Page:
Although 5G won’t replace 4G in the U.S. until the early 2020s, Verizon, AT&T, Sprint and T-Mobile were promoting the 5G connectivity they plan to launch in at least part of their networks this year.
Verizon CEO Hans Vestberg cited what he called the “Eight Currencies” or benefits of 5G during his CES keynote. These included speed and throughput (peak data rates of 10 gigabits per second and mobile data volumes of 10 terabits per second per square kilometer); mobility; connected devices and IoT (up to one million devices supported by 5G in a square kilometer); energy efficiency (5G network equipment and devices consume only 10 percent of the energy consumed by 4G network equipment) and latency; and reliability (5G will be more than 99.999 percent reliable).
John Donovan, CEO of AT&T Communications, discussed the recent launch of its 5G Evolution network. AT&T is working on 5G across hospitals and stadiums, including signing a deal with Rush University Medical Center and the Rush System for Health in Chicago. Dr. Shafiq Rab, senior vice president and CIO, said, “The technology will enhance access to care, even from long distances, while also helping to decrease costs and improve efficiency. Imagine a doctor performing a virtual visit with a patient while downloading an entire MRI scan within seconds.”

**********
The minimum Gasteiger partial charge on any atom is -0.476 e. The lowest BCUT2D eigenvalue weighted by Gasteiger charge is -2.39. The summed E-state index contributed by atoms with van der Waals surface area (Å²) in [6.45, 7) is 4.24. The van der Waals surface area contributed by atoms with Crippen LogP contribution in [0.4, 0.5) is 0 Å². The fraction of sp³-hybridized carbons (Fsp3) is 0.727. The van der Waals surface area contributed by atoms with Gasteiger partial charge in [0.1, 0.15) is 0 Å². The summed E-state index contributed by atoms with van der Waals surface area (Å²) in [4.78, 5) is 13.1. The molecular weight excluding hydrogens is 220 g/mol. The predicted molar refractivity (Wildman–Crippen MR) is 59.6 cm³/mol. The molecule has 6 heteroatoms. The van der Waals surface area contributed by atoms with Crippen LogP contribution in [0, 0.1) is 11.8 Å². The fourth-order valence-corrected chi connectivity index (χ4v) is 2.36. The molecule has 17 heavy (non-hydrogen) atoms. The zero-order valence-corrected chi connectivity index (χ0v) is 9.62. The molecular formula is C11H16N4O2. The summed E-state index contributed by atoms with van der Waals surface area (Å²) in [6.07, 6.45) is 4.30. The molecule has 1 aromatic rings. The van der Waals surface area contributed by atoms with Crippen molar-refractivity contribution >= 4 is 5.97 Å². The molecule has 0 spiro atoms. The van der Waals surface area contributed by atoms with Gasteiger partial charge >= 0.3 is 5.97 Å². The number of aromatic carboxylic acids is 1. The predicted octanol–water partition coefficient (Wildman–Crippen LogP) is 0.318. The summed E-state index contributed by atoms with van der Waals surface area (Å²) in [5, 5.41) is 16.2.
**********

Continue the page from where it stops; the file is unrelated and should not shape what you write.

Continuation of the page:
At CES, T-Mobile — in partnership with Ericsson and Intel — concluded a live data and video test of its commercial network using the 600MHz frequency band. T-Mobile also completed a 5G video call on other bands (28GHz, and 39GHz), showing low-band, mid-band and millimeter wave can be used to deliver next-generation services. T-Mobile says, its rivals, AT&T and Verizon have only demonstrated testing of 5G services using very high frequency millimeter wavelength spectrum.
During CES, Sprint announced it completed a 5G data call across the 2.5GHz spectrum on a live commercial network in partnership with Nokia and Qualcomm. The test streamed YouTube videos, conducted Skype audio and video calls, and sent and received instant messages.
Samsung CEO Hyun Suk Kim confirmed at CES the company will debut its first 5G phone for Verizon in Q2 and two 5G phones with AT&T this year. The company teased its offerings by enclosing a 5G prototype behind glass at the company’s CES booth.
At CES, the entire 5G ecosystem — the backbone for transportation, VR, sports tech and digital health — came together. As Verizon’s Vestberg concluded, “5G will change everything. 5G is the promise of so much more than what we have seen from wireless technology.”
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